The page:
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African Immigrants in Italy: Slave Labor for the Mafia

5 minute read
Nina Burleigh / Rome

Xenophobes in homogenous European countries often complain that immigrants will erase their most precious cultural norms. The race riots in southern Italy last weekend may be one indicator that change is inevitable, as African immigrants who don’t live by the country’s infamous omertà code of silence violently protested against the powerful Mafia clans that control their lives, says Roberto Saviano, author of Gomorrah, an anti-Mob book that earned him both critical praise and a 24-hour police guard. Saviano — who reported from within the Camorra, Italy’s biggest Mafia clan with a global reach into fashion, real estate, waste disposal and drugs — says the rioters are among the hundreds of thousands of immigrants caught up in a brutal cheap-labor system the Mafia runs for legitimate businesses from Milan to Naples.

The riots in Rosarno, which reportedly began after three Italian teenagers fired air rifles at two African immigrants, unsettled a nation that prides itself on its bella figura — the beautiful image. About 2,500 migrants live in the Rosarno valley in the southern Calabria region, moving with the seasonal agricultural jobs. Many have political asylum or are otherwise legally in Italy, but legal or not, the migrants are managed by a Mafia-run employment system, the caporalato, that operates like a 21st century chain gang. Saviano says that those who object to low wages or poor working conditions are simply eliminated — and not just by a pink slip. “It’s a military system,” Saviano tells TIME in Rome as one of the plainclothes cops guarding him stands nearby. “The farm and factory owners employ the Mafia caporali to bring the workers. The immigrants wait on the roads, the caporali pick them up and take them to the work. If they complain, they get killed.”

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The immigrants arrive in Italy from impoverished African or Eastern European countries and find themselves trapped in a system in which they work 10- to 14-hour days for about $3 an hour. They live in tents or shacks pitched inside abandoned buildings, without appliances, plumbing or health care. Italian society supports the system by keeping the immigrants on its margins. Services are few and far between, mainly provided by religious organizations. Non-Italian police are rarely seen, and only one nonwhite serves in Parliament. Many immigrants simply do not report crimes against them. Disappearances are frequent — the Polish government is still looking for more than 100 Polish migrants who vanished from the tomato farms of Puglia in 2006, some of whom are believed to have been killed.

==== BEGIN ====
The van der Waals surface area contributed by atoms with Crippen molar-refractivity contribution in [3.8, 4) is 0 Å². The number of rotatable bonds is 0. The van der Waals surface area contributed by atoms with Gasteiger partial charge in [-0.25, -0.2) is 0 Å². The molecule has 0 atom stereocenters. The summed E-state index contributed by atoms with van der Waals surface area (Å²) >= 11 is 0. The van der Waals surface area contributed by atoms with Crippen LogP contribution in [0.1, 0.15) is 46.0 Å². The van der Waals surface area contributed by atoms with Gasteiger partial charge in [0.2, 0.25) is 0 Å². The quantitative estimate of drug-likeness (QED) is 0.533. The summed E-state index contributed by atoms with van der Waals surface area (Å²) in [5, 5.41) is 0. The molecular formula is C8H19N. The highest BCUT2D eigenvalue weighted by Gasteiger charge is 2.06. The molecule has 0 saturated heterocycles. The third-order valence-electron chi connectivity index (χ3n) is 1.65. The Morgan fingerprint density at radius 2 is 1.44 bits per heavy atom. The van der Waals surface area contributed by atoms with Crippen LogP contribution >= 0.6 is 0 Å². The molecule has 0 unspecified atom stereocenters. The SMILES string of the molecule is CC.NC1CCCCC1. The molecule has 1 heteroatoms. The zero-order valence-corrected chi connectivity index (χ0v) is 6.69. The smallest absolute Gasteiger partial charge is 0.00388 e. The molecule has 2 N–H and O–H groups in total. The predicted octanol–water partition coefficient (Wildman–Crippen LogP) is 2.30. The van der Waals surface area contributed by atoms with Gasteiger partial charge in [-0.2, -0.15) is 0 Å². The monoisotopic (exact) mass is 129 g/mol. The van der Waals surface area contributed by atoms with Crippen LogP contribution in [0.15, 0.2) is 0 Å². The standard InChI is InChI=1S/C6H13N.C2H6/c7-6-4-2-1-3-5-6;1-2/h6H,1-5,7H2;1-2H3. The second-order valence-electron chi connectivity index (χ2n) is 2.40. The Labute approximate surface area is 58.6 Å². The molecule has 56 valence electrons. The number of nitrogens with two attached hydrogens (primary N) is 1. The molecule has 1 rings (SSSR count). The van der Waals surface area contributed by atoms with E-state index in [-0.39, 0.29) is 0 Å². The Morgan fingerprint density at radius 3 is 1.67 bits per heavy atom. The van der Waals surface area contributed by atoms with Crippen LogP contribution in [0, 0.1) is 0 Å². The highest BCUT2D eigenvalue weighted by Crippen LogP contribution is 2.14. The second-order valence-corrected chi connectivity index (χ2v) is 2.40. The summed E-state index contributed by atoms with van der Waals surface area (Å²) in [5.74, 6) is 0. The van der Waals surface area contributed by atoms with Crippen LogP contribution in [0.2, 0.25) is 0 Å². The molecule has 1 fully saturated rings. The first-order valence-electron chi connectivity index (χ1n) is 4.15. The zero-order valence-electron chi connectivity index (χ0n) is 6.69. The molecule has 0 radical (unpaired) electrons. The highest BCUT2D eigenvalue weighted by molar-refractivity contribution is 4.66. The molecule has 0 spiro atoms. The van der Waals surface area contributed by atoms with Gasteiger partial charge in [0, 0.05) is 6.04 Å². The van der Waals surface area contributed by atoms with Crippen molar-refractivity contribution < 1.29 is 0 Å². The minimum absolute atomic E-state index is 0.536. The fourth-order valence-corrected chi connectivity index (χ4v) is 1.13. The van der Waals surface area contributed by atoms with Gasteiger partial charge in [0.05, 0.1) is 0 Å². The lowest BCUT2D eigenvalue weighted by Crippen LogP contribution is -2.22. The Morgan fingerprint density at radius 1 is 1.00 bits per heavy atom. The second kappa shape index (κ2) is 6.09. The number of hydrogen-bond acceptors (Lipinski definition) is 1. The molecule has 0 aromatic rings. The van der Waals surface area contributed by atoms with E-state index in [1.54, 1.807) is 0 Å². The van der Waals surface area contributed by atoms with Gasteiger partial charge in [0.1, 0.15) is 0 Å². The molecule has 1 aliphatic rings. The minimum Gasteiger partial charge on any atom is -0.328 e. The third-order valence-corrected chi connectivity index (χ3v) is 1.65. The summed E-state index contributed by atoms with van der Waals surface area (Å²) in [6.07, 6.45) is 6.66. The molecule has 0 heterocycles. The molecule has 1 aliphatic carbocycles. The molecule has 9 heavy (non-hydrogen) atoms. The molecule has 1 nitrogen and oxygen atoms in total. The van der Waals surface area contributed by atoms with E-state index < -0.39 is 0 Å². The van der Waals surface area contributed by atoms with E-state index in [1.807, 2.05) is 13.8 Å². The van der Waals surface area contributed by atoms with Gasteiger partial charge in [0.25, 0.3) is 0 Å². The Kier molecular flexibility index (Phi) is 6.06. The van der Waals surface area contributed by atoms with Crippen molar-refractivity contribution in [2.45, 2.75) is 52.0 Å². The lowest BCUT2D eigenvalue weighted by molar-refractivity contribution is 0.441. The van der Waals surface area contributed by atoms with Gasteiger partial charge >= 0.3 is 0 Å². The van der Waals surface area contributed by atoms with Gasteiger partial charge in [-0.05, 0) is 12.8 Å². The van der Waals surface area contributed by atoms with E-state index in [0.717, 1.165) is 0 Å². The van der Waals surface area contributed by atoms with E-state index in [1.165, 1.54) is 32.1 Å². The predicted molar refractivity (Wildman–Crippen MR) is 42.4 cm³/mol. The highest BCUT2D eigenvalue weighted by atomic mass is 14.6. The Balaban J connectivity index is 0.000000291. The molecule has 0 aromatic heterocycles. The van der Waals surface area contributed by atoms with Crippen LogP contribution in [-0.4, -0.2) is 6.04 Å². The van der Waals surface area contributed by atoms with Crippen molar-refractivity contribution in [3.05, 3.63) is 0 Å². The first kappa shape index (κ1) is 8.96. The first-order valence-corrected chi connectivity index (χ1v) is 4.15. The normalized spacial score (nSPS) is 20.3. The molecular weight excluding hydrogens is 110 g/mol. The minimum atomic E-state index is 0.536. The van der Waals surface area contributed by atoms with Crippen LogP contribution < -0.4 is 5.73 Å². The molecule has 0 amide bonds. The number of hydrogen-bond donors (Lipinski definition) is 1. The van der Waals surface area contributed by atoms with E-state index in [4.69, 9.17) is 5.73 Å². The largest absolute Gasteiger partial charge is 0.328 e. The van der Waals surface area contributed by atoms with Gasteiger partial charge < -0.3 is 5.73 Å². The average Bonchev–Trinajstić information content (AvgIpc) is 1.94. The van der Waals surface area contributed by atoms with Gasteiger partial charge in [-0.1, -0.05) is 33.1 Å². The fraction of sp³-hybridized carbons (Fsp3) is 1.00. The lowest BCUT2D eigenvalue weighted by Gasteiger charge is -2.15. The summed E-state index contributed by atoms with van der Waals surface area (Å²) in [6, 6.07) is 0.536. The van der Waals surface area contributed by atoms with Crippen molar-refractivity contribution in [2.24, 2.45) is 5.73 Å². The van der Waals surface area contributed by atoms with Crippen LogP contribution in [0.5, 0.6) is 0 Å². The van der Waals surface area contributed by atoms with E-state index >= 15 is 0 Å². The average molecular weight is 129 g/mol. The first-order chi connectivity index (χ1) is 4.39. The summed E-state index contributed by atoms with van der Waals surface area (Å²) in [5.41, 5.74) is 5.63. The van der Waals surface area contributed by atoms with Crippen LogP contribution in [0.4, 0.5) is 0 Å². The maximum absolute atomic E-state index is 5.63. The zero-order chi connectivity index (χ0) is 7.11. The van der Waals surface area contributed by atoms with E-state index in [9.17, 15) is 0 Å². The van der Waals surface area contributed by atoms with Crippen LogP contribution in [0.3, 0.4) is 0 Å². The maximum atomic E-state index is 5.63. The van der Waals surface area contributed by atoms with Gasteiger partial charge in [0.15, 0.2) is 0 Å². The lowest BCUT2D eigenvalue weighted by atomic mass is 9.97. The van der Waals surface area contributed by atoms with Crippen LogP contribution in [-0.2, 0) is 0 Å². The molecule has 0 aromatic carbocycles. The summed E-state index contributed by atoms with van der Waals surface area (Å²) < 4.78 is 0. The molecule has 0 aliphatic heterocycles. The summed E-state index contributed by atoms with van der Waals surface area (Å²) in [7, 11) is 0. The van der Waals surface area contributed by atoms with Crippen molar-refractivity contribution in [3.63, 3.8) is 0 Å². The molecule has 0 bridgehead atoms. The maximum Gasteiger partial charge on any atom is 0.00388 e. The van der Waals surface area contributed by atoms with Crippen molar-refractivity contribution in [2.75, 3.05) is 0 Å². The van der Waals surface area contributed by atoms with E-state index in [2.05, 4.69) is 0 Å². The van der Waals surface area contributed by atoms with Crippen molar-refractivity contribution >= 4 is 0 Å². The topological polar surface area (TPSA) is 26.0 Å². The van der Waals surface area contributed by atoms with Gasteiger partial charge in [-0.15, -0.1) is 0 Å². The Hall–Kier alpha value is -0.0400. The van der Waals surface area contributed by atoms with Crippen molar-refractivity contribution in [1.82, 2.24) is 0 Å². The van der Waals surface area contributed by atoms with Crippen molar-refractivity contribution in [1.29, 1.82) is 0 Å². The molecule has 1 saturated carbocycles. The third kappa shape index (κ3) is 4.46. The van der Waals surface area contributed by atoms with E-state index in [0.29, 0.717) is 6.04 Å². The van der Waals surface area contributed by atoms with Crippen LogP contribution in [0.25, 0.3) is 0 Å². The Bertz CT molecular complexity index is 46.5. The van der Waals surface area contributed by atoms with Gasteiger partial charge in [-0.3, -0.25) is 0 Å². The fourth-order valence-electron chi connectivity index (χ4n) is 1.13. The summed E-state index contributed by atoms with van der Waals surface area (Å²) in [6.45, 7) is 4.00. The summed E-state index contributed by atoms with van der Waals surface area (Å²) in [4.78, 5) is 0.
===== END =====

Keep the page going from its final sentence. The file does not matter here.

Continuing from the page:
Ironically, though, southern Italy’s crime clans seem like a welcome wagon for the immigrants at the beginning, providing a deceptively accepting community for newcomers. “For the Mafia to keep them as low-priced labor, they create this atmosphere of tolerance,” Saviano says. “They actually live better down there than in Milan. They are treated and paid like slaves, but the human relationships are warmer than those you would find in Milan. Africans say the Italian girls look them in the eyes in Calabria, while in the north they wouldn’t.”

(See pictures of migrants being forced out in France.)

Still, as the Rosarno riots illustrate, the immigrants are far from accepted by most Italians. Shootings like the ones that sparked the unrest are not uncommon. “We used to learn how to use our guns down there by shooting at dogs,” says Saviano, who was brought up in the Naples area. “Now the 14-year-olds shoot at immigrants. It can look like kids fooling around, but it’s not; it’s target practice.” The town’s African population responded by burning cars and smashing shop windows, prompting retaliatory attacks by white residents. It was the fourth outbreak of violence in the region in recent years. Six Africans died two years ago in fighting in the coastal town of Castel Volturno.

(Read “In Italy, Racial Tensions Explode into Violence.”)

While the shootings were the apparent spark of the riots, the global economic downturn was a more distant cause. With budgets tightening, the E.U. cut its aid to southern Italian farmers, reducing the need for manual labor. “The Mafia wants to earn the same profits, and the workers are becoming a burden,” Saviano says. Authorities have also turned a blind eye to their problems. Rather than increase social services or workplace regulations, Prime Minister Silvio Berlusconi’s administration has taken an increasingly popular anti-immigrant stance. About 1,000 of the African migrants in Rosarno were carted off to detention centers after the violence — some at their own request, the government says. Interior Minister Roberto Maroni, a member of the anti-immigrant Northern League party, said that “too much tolerance” had caused the unrest.

Saviano disagrees. “It’s obvious they have let the Mafia freely do with the immigrants as they wish,” he says. “When they undergo injustice, the immigrants have enormous difficulties speaking up about it, even when they have been abused by their own community.” He adds, however, that this may be starting to change. “They are not like Italian workers, who will just leave if they don’t like it. They protest because these jobs are the best situation they can have,” he says. “As a southern Italian, I would tell these people, ‘Stay. Please don’t leave us alone with the Mafia.'”

— With reporting by Giulia Alagna

Read “An Italian Town’s White (No Foreigners) Christmas.”

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